• an increased risk for developing squamous cell carcinoma of the skin (this develops in about 12% of affected individuals)

This table lists symptoms that people with this disease may have. For most diseases, symptoms will vary from person to person. People with the same disease may not have all the symptoms listed. This information comes from a database called the Human Phenotype Ontology (HPO) . The HPO collects information on symptoms that have been described in medical resources. The HPO is updated regularly. Use the HPO ID to access more in-depth information about a symptom.

Medical Terms Other Names
Learn More:
HPO ID
80%-99% of people have these symptoms
Abnormal eyelash morphology
Abnormal eyelashes
Abnormality of the eyelashes
Eyelash abnormality

[ more ]

0000499
Aplasia/Hypoplasia of the eyebrow
Absence of eyebrow
Lack of eyebrow
Missing eyebrow

[ more ]

0100840
Corneal neovascularization
New blood vessel formation in cornea
0011496
Erythema
0010783
Generalized hyperkeratosis
0005595
Ichthyosis
0008064
Keratitis
Corneal inflammation
0000491
Macule
Flat, discolored area of skin
0012733
Oral leukoplakia
Oral white patch
0002745
Osteolysis
Breakdown of bone
0002797
Photophobia
Extreme sensitivity of the eyes to light
Light hypersensitivity

[ more ]

0000613
Recurrent bacterial skin infections
0005406
Sensorineural hearing impairment
0000407
Skin ulcer
Open skin sore
0200042
Sparse hair
0008070
30%-79% of people have these symptoms
Alopecia
Hair loss
0001596
Dystrophic fingernails
Poor fingernail formation
0008391
Dystrophic toenail
Poor toenail formation
0001810
Fine hair
Fine hair shaft
Fine hair texture
Thin hair shaft
Thin hair texture

[ more ]

0002213
Furrowed tongue
Grooved tongue
0000221
Hypohidrosis
Decreased ability to sweat
Decreased sweating
Sweating, decreased

[ more ]

0000966
Hypoplastic fingernail
Small fingernail
Underdeveloped fingernail

[ more ]

0001804
Hypoplastic toenails
Underdeveloped toenails
0001800
Palmoplantar keratoderma
Thickening of palms and soles
0000982
5%-29% of people have these symptoms
Aganglionic megacolon
Enlarged colon lacking nerve cells
0002251
Arthritis
Joint inflammation
0001369
Carious teeth
Dental cavities
Tooth cavities
Tooth decay

[ more ]

0000670
Cerebellar hypoplasia
Small cerebellum
Underdeveloped cerebellum

[ more ]

0001321
Corneal erosion
Damage to outer layer of the cornea of the eye
0200020
Cryptorchidism
Undescended testes
Undescended testis

[ more ]

0000028
Delayed eruption of teeth
Delayed eruption
Delayed teeth eruption
Delayed tooth eruption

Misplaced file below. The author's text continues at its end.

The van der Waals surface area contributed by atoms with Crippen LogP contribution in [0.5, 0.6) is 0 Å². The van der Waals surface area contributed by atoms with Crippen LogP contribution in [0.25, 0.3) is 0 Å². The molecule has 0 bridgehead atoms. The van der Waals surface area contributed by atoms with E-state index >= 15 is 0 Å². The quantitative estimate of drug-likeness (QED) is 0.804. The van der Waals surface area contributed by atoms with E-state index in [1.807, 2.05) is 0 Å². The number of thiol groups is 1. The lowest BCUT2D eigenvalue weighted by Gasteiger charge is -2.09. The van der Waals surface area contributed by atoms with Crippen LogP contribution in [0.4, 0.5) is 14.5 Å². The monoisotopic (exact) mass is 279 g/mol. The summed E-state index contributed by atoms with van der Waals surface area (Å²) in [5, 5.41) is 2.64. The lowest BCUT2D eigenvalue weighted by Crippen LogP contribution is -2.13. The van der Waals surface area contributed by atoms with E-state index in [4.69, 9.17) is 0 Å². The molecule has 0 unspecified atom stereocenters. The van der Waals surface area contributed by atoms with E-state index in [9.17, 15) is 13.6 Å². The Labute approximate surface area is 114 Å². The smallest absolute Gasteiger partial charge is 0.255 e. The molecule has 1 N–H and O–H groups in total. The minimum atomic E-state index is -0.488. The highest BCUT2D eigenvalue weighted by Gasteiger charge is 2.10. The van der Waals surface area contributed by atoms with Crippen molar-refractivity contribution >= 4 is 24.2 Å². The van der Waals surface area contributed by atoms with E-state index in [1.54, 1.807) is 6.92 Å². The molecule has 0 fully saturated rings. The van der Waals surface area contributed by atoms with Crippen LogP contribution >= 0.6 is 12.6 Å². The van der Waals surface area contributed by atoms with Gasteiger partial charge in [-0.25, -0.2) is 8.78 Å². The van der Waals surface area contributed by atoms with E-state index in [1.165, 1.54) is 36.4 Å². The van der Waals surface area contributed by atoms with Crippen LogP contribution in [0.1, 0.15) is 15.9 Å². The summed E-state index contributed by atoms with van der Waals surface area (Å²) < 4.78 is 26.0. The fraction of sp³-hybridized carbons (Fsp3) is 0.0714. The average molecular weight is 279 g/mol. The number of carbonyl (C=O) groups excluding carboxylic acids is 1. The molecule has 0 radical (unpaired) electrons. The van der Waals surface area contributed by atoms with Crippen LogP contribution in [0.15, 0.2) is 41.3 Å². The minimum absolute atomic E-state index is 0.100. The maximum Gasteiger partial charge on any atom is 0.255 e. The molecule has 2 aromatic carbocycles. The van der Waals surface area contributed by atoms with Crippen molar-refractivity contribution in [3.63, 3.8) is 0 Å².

Eruption, delayed
Late eruption of teeth
Late tooth eruption

[ more ]

0000684
Delayed skeletal maturation
Delayed bone maturation
Delayed skeletal development

[ more ]

0002750
Hemiplegia/hemiparesis
Paralysis or weakness of one side of body
0004374
Intellectual disability
Mental deficiency
Mental retardation
Mental retardation, nonspecific
Mental-retardation

[ more ]

0001249
Progressive visual loss
Progressive loss of vision
Progressive vision loss
Progressive visual impairment
Slowly progressive visual loss
Vision loss, progressive
Visual loss, progressive

[ more ]

0000529
Reduced tendon reflexes
0001315
Severe global developmental delay
0011344
Short stature
Decreased body height
Small stature

[ more ]

0004322
Squamous cell carcinoma of the skin
0006739
Urticaria
Hives
0001025
Percent of people who have these symptoms is not available through HPO
Abnormality of corneal stroma
0011492
Autosomal dominant inheritance
0000006
Blindness
0000618
Corneal scarring
0000559
Corneal ulceration
0012804
Elbow flexion contracture
Contractures of elbows
Elbow contracture
Elbow contractures

[ more ]

0002987
Hyperkeratosis
0000962
Keratoconjunctivitis sicca
Dry eyes
0001097
Knee flexion contracture
0006380
Nail dysplasia
Atypical nail growth
0002164
Nail dystrophy
Poor nail formation
0008404
Pes cavus
High-arched foot
0001761
Recurrent corneal erosions
Recurrent breakdown of clear protective layer of eye
0000495
Sparse and thin eyebrow
Thin, sparse eyebrows
0000535
Sparse eyelashes
Scant eyelashes
Scanty e

Diagnosis

Making a diagnosis for a genetic or rare disease can often be challenging. Healthcare professionals typically look at a person’s medical history, symptoms, physical exam, and laboratory test results in order to make a diagnosis. The following resources provide information relating to diagnosis and testing for this condition. If you have questions about getting a diagnosis, you should contact a healthcare professional.